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Arkansas World Trade Center Hosts an International Intern The Arkansas World Trade Center (ARWTC) in Rogers, Arkansas, is described by President and CEO W. Dan Hendrix as “the state’s best secret.” Since its opening on January 15, 2007, the ARWTC has been an advocate for the strengthening and advancement of Arkansas’s international commercial capabilities while providing excellent hands-on internship experiences to a variety of students from regional Arkansas universities. In the fall of 2011, Fabiane (Fabi) Nass became the first student from UAFS to intern with ARWTC. Nass, a recent graduate from the College of Business and a former member of the Lions Volleyball team, served as a Trade Center Outreach Intern. Her activities included planning and coordinating trade missions, creating briefing books for travel, planning events with diplomats, and much more. Nass has been given a unique opportunity to interact with people from all over the world. She stated that “the internship has helped me see that international business can be a win-win situation for all parties. I believe the knowledge that I have acquired will make me stand out from other students.” Denise Thomas Henderson, director of communications, membership and external relations and internship coordinator

Dan Hendrix, Mary Jane Finley, Denise Thomas, Fabi Nass, Laura James, Denise Simpson

at ARWTC, acted as Fabi’s direct supervisor. According to Henderson, the experience is rewarding for both parties involved. “We spend time with the students one-on-one, help guide them through their goals, and offer opportunities to network and meet community leaders. In return, they help us stay on top of technology and offer us feedback and opportunities for each of us to grow in character.” Takeo Suzuki, executive director of international relations at UAFS, initiated the development of this internship and expressed the importance of students getting off-campus experience. Suzuki stated “the internship experience gives the student a greater chance of gaining opportunities as they are able to showcase their skills, and it allows them to develop a better understanding of American corporate culture. In return, the international student provides employers the opportunity to integrate different cultural backgrounds and enhances how the organization can relate to international markets.” The Career Services Office at UAFS assists students with internship opportunities. The UAFS Experiential Learning program is a combined effort of the University, organizations, and students to integrate work experience into academic programs. Area businesses interested in exploring internship opportunities with UAFS students can contact the Career Services office at 479-788-7107.

Page 2 Coaching Endorsement Technical Certificate Student Testimonials Page 3 Mercy Fort Smith: Dedicated and Generous UAFS Internship Partner Student Testimonials Page 4 Why should students participate in an internship? Calendar of Events

Coaching Endorsement Technical Certificate Beginning in the summer of 2012, the College of Education, in conjunction with the College of Humanities and Social Sciences and the Athletic Department, will be offering a Coaching Endorsement Technical Certificate. This certificate was developed as a response to the huge demand from students requesting a coaching education program. It consists of 24 credit hours, in addition to admission into the College of Education. The value of this certificate over similar programs is that UAFS will be “graduating employable coaches” according to Pat Widders, Executive Director of Career Services. Mr. Widders works closely with the College of Education in seeking out job opportunities within the state. “Coaching jobs are available, but most school districts are looking for someone who can also teach,” according to Widders. “This program ensures a quality education with a strong and appropriate coaching certificate,” states Dr. John Jones, Dean of the College of Education. According to Dr. Jones, the coaching certificate meets the demands required by the Arkansas Department of Higher Education and the required licensure in Arkansas for coaching. Dustin Smith, Athletic Director, believes “administering a coaching certificate in this capacity gives the students an advantage because they are able to gain hands-on experience and learn directly from other coaches.” Smith, as well as those individuals currently on the UAFS athletic staff, will be the instructors for the courses. The staff will be able to provide first-hand knowledge of what it takes to coach and manage a program in different fields like football, basketball, baseball/softball, track, volleyball and soccer. In addition, the students will be required to complete practicums in three areas with local sports programs, which will “add value and experience to their certificate,” according to Smith. If you are interested in learning more about the Coaching Endorsement Technical Certificate, contact Dustin Smith at or 479-788-7591 or Dr. John Jones at or 479-788-7912.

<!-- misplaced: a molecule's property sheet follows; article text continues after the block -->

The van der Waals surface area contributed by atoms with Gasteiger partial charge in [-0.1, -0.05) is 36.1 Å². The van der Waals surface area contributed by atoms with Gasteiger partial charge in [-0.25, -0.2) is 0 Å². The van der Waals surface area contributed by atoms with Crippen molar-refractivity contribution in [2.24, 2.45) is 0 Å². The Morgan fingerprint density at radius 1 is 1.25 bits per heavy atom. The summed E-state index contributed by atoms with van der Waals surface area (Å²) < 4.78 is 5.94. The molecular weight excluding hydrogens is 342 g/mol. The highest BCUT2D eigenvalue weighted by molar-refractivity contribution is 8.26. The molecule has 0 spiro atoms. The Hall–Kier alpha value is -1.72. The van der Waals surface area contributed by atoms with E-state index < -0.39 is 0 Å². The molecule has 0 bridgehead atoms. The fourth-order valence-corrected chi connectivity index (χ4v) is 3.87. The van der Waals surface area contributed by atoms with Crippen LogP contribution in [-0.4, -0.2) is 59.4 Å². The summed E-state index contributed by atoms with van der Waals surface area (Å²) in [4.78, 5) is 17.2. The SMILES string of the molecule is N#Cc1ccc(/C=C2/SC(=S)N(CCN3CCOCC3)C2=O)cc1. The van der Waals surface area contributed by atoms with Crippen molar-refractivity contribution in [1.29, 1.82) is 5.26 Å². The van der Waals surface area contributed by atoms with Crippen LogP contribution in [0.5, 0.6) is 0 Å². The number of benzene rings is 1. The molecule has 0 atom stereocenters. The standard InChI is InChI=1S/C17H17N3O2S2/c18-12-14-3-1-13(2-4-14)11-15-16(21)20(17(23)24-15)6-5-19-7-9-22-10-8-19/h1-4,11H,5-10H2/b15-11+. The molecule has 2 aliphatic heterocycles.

How has your internship prepared you for your future career? Aundrea Hanna Criminal Justice Sebastian County Public Defender/ Sebastian County Prosecutor I will be applying to law school this fall. I think the biggest misconception that students have going into the legal profession is that it’s in some way glamorous and you spend all of your time in trial. Through my internships, both in the Prosecutor’s office and the Public Defender’s office, I have witnessed firsthand an accurate representation of the legal profession, from both sides of the table. It has been an extremely enriching and eye opening experience that I am appreciative to have been a part of.


Ebony Yang Biology Pre-Med Intern/Johnson Dermatology

Melanie Stout Rhetoric/Writing City of Fort Smith

It is one thing to be a student learning from professors, textbooks and lectures. It is an absolutely different experience learning from a professional in a field that one is interested in. As an aspiring doctor, a chance to intern with wonderful physicians from my own community is a once in a lifetime opportunity. Interning at Johnson Dermatology with Dr. Sandy Johnson, MD, Dr. Brad Johnson, MD, Rebecca Dunn, PA-C and their nursing staff, has broadened my horizons in the medical field. During my internship, I was able to observe various treatments, procedures, and most importantly, doctors interacting with their patients. Instead of reading about how to treat various skin conditions, I was able to examine the treatments directly.